Breast changes

    Both PMS and pregnancy affect hormone levels, which may result in breast changes, such as:

    • pain
    • tenderness or sensitivity
    • swelling
    • heaviness

    PMS-related breast changes usually resolve at the beginning or end of a person’s period. However, breast changes that occur due to pregnancy can persist throughout the pregnancy.

    Fatigue

    Fatigue is a potential symptom of both PMS and early pregnancy. Fatigue during pregnancy might be due to elevated hormone levels. An imbalance of the neurotransmitter serotonin may contribute to feelings of fatigue during PMS.

    Serotonin helps regulate mood and the body’s sleep cycle, and its levels change throughout a person’s menstrual cycle. These changes may affect some people more than others.

    Changes in mood

    The hormonal changes that occur during menstruation and pregnancy can affect a person’s mood, leaving them feeling anxious, sad, or irritable. Persistent feelings of sadness, apathy, or irritability that last longer than 2 weeks may indicate depression or another mood disorder. Dramatic mood changes that only occur before a period may be a sign of PMDD.

    The symptoms of PMDD are similar to PMS but much more intense. They include:

    • persistent irritability
    • symptoms of depression and anxiety
    • panic attacks
    • mood swings
    • difficulty falling asleep
    • severe daytime fatigue
    • food cravings
    • binge eating
    • headaches
    • bloating
    • cramps
    • joint and muscle pain

    People may wish to see a healthcare professional if they have PMS symptoms that affect their daily life, if the symptoms occur outside of their period, or if they experience any sudden or dramatic changes to PMS or period symptoms.

    If a person expects to have a period, but it does not arrive, it is best to speak with a healthcare professional about the potential causes. They may recommend a pregnancy test if someone could be pregnant or other tests if pregnancy is not the cause.

    Heavy bleeding and severe abdominal cramping can indicate pregnancy complications, such as pregnancy loss or ectopic pregnancy. Contact a provider immediately if a pregnant person experiences any of the following symptoms:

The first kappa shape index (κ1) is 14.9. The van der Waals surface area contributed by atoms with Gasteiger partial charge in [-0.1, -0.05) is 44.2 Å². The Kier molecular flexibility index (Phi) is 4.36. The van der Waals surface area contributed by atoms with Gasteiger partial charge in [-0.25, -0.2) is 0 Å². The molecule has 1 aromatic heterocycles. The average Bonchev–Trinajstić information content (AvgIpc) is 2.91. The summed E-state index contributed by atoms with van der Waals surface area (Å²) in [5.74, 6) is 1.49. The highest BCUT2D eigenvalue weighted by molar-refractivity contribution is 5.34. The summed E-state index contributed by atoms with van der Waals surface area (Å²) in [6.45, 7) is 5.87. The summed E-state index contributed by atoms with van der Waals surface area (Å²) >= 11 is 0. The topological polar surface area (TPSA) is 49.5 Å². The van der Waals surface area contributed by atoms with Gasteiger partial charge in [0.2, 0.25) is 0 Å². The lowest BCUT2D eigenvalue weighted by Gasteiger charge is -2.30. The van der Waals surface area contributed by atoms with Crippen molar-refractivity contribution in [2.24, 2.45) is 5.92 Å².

• heavy bleeding
    • intense lower back pain
    • painful abdominal cramps
    • a sudden, intense headache
    • severe, persistent fatigue
    • difficulty breathing
    • vomiting numerous times a day

    Several symptoms can inform someone if they are about to have a period and can include spotting, pain or cramping, bloating, swollen or tender breasts, acne, and mood changes.

    PMS usually appears the week before and goes away a few days after a period begins. Although these symptoms can cause discomfort, they should not interfere with a person’s daily life.

    If someone has severe PMS or symptoms that occur with no period, they should speak with a medical provider.

    Last medically reviewed on November 9, 2021

    • Pregnancy / Obstetrics
    • Women’s Health / Gynecology

    How we reviewed this article:

    Medical News Today has strict sourcing guidelines and draws only from peer-reviewed studies, academic research institutions, and medical journals and associations. We avoid using tertiary references. We link primary sources — including studies, scientific references, and statistics — within each article and also list them in the resources section at the bottom of our articles. You can learn more about how we ensure our content is accurate and current by reading our editorial policy.

    • Bai, G., et al. (2016). Associations between nausea, vomiting, fatigue and health-related quality of life of women in early pregnancy: The generation R study.
      https://www.ncbi.nlm.nih.gov/pmc/articles/PMC5096665/
    • Bleeding during pregnancy. (2019).